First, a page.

by Jed Pressgrove
Red Dead Redemption 2 is another glorified riff on Grand Theft Auto III, best enjoyed by those looking to control something of a juvenile delinquent in a sandbox. The game tries to gussy itself up as an immersive western in a world full of possibilities, but even a 10-year-old could make a grocery list of everything that developer Rockstar botches along the way.
The game’s “You can be a cowboy” conceit comes from its attention to the details of everyday life. You have to eat, but eat too much and you become overweight, which affects health and stamina. You have to clean your horse, as well as ride it for uneventful distances so as to feel the toil of travel. You have to take baths (or have, predictably, a woman do the scrubbing for you, with her hand seemingly going straight for the protagonist’s crotch when all you told her to do was wash one of your arms — an open world indeed!). One could go on and on. While these rote activities are neither fun, nor inventive, nor representative of everything that would need to be taken care of in a western setting, the intention is for players to lose themselves in some sense of realism.
Rockstar can’t sell realism however, as Red Dead Redemption 2 is the same game where if you’re on the run after committing murder, all you have to do is stay away from the red part of your map and, later, pay a bounty at a post office. Rockstar fanboys might quickly point out that the player could clear bounties in the first Red Dead Redemption, but once you stop pretending that you work for Rockstar PR and consider that this sequel obviously wants its western setting to be more convincing, you might realize that the entire game is not consistent or creative.
It’s also difficult to become immersed when you have to press and hold a button — as opposed to efficiently tapping a button once — to make your character hitch his horse and when your character doesn’t do anything for 5 to 10 seconds before awkwardly getting down and performing the action. (Note: This scenario assumes that when you approach a place to hitch a horse, the on-screen prompt to hitch your horse will appear, which doesn’t always happen.) The lack of basic responsiveness in the controls puts a spotlight on the fact that you are playing a 2018 game that feels clunkier than the average title. This is the same kind of problem that, earlier this year, prevented Kingdom Come: Deliverance from achieving a degree of verisimilitude on the PS4.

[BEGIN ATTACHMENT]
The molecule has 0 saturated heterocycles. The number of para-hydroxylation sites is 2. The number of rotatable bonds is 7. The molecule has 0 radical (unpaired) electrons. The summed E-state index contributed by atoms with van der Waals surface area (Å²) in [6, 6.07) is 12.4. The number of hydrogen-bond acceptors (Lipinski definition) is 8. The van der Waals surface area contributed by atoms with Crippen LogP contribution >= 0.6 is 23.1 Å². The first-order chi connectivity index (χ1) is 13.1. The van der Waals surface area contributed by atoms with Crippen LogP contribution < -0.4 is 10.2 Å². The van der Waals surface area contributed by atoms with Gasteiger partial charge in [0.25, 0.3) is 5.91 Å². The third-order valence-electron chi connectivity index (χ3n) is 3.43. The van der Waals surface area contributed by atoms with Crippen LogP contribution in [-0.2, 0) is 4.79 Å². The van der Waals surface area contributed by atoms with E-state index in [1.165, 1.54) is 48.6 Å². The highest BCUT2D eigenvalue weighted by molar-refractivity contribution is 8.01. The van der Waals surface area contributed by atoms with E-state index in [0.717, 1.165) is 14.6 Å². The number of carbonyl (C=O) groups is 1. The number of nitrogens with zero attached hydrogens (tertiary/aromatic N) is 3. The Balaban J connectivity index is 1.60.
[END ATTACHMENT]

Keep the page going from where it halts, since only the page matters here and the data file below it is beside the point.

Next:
Let’s say we want to be 15 years old and think of an open world game as a place to cut up and be a depraved, no-good, piece-of-shit maniac. You can’t do it in this game. You can’t, say, kill your entire camp and forget about all of those generic missions they send you on. You can’t even draw your weapon in the camp. The game actually forces you to move slower in the camp, just to remind you that these people are your friends (even though, after eating some community stew, Arthur Morgan throws the bowl and utensil on the ground like an entitled 2-year-old). Red Dead Redemption 2 is too conservative to offer real freedom and meaningful consequences, unlike 1997’s Fallout.
The silliest thing about Red Dead Redemption 2 is how clumsily it strives to be a good western by evoking elements of popular western stories. Dutch, the leader of the gang of which Arthur Morgan is a member, recalls the voices of western actors Richard Boone and Powers Boothe but carries none of their palpable menace. A prominent fistfight in the mud during the game clearly wants to compete with a similar scene in the third season of Deadwood, but it can’t because it barely takes enough time to build dramatic tension before the fight and drags on anti-climatically as you grapple with the delay between when you press buttons and when your avatar moves. Dutch’s gang resembles that group of lawbreakers in The Wild Bunch, and as with that (in)famous squad in Sam Peckinpah’s brilliant film, their mythological way of life can’t last in an increasingly modernized world. But even though Peckinpah’s film displays some sentimentality for the loss of myth, The Wild Bunch doesn’t have a musing as corny as the one in Red Dead Redemption 2 that goes, “We’re bad men, but we ain’t them, so it’s ok.” That bit, along with another character’s patronizing white-guilt observation about the plight of American Indians (“Poor bastards … we really screwed them over down here”), epitomizes the phony maturity on display in Rockstar’s latest tired nod to formula.